Cover 9@9: Is Calvin Ridley ready for WR1 duties?

Credit: AJC

Caption
Here's a quick look at Calvin Ridley's stats from the 2020 season.

Credit: AJC

1. The no-spin zone. Falcons wide receiver Calvin Ridley will be expected to take over the top spot on the depth chart after Julio Jones was traded to Tennessee on Sunday.

ExploreArthur Smith mum on Calvin Ridley’s foot surgery

Ridley has been at the facilities, but has not been seen working on the field, during the open sessions of organized-team activities (OTAs).

Last season, he caught 90 of 143 targets for 1,374 yards and nine touchdowns. He’s averaged 91.6 yards per game.

He was on pace for a 1,000-yard season in 2019, but a late-season injury derailed him.

“We have a handful of guys that are at different spots in the offseason,” Falcons coach Arthur Smith said Tuesday. “We felt the best decision for them was to put them in a different spot as we’re bringing guys along and getting guys ready to go in training camp.”

It begs the follow-up question: Did Ridley have an offseason surgery or injury that he’s is recovering from? It wasn’t asked.

“Calvin is here,” Smith said. “He’s done a great job with everything we’ve asked him to do in the meetings, the walk-throughs.”

Earlier this offseason the Falcons picked up Ridley’s $11.1 million fifth-year option.

Ridley signed a four-year deal with a team option for a fifth season after he was drafted 26th overall in 2018. In three seasons with the Falcons, Ridley has 217 receptions for 3,061 yards and 26 touchdowns.

Ridley has been working with Atlanta Public Schools, as he recently visited both Michael R. Hollis Innovation Academy and Lenora P. Miles Elementary school, where workers from Mercedes-Benz USA distributed ice cream to students to celebrate persevering after a challenging pandemic year.

But Smith sounded like Ridley’s recovering from something.

“Like I said, everybody is at different spots,” Smith said. “The biggest objective is to make sure we’re ready to roll when training camp and ultimately for the season.”

(Smith has heard about our unofficial offseason depth chart.)

“We have a handful of guys. I know you’re putting your own depth chart up there and you’re counting numbers, but everybody is accounted for,” Smith said. “I promise you. Like I said, Deion (Jones) is excused (for family reasons), but the rest of the guys are here, and like I said, are at different spots.”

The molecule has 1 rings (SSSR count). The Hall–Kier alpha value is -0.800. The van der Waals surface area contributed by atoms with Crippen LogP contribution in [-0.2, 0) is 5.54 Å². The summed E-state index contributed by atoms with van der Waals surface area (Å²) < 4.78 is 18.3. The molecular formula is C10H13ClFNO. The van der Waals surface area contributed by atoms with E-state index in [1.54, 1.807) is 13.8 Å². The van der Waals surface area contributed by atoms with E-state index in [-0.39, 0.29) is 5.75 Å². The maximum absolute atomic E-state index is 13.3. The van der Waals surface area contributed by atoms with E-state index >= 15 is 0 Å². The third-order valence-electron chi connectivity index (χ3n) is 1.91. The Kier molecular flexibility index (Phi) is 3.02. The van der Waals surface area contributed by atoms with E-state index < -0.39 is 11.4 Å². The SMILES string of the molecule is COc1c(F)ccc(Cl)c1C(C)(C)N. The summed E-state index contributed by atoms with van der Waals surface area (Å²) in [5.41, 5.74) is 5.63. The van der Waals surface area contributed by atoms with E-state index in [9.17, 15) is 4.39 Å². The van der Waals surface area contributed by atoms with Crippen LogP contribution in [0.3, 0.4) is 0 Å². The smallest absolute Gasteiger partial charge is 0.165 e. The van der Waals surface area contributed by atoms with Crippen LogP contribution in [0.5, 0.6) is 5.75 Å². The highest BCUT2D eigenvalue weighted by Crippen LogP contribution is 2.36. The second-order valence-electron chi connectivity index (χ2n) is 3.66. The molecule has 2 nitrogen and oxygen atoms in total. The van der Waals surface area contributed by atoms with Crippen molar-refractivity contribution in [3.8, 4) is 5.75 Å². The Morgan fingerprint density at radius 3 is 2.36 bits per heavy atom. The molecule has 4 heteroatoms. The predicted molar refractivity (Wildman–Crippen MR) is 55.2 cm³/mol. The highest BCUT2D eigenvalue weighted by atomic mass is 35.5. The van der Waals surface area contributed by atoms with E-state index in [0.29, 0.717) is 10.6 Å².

There’s no need to see Ridley. We all know what he can do.

“Our challenge is to evaluate and put them in different phases, whether they need more time in the weight room or whether they’re working on something else inside,” Smith said.

2. Pitts to play outside? With Jones traded, folks wanted to know if rookie Kyle Pitts, a tight end by trade, will play more outside at wide receiver.

“Well, we’ll use any of these guys that are versatile out there,” Smith said. “We feel like we have a lot of versatile pieces, whether that’s Hayden (Hurst), whether that’s Kyle, whether that’s Cordarrelle Patterson. We have a lot of different guys, and there will be great competition in every (meeting) room.”

One thing is certain, the Falcons are getting Pitts ready for a substantial role as a rookie.

“I’ve never looked at it like it’s fantasy football — ‘here’s your 11 personnel, here’s your 12’ — but we try to mix and match, and that’s how we’ll play,” Smith said.

Caption
Falcons coach Arthur Smith comments on the development of the wide receiver groups ahead of mandatory minicamp.

3. Sharpe update: Falcons wide receiver Tajae Sharpe was drafted in the fifth round of the 2016 draft by the Titans out of Massachusetts.

Sharpe, 26, is 6-foot-4 and 194 pounds. He has played in 47 games and made 29 starts for the Titans in 2016, 2018 and 2019. He played four games with the Vikings in 2020.

He’s caught 92 of 168 targets for 1,167 yards and eight touchdowns.

“I have experience with Tajae,” Smith said. “Tajae has played a lot of meaningful snaps in the NFL. He’s out there like all of those other guys, working and trying to take advantage of the opportunity for him.”

4. McCarron update: With the retirement of Matt Schaub, the Falcons had an opening at backup quarterback.

They signed AJ McCarron to fill that role.

“Watching AJ, he played against (the Titans) in the Week 17 game to end the 2019 season,” Smith said. “Obviously, having (passing game specialist) T.J. (Yates) here, T.J. worked with him in Houston, so that’s valuable information when guys on your staff have worked (with someone previously) because there’s always an unknown when you bring free agents in here.”

McCarron, 30, was drafted in the fifth round of the 2014 draft by the Bengals out of Alabama. He was with the Bengals from 2014-17. He played for Oakland in 2018 and with the Texans in 2019 and 2020.

“You talk to people, but it’s nice when you have someone that’s on your staff that’s actually worked with a player before,” Smith said. “I like what AJ has done so far, and he’s been around, he’s played in games, he’s been successful, and it’s a good opportunity for him.”

McCarron, unlike Schaub, has never been an opening-game starter in the NFL.

McCarron has completed 109 of 174 passes for 1,173 yards, six touchdowns and three interceptions. He has a passer rating of 86.7. He’s played in 17 NFL games and made four starts.

Caption
Falcons coach Arthur Smith talks about the importance of having a good relationship with quarterback Matt Ryan and development of backup quarterbacks.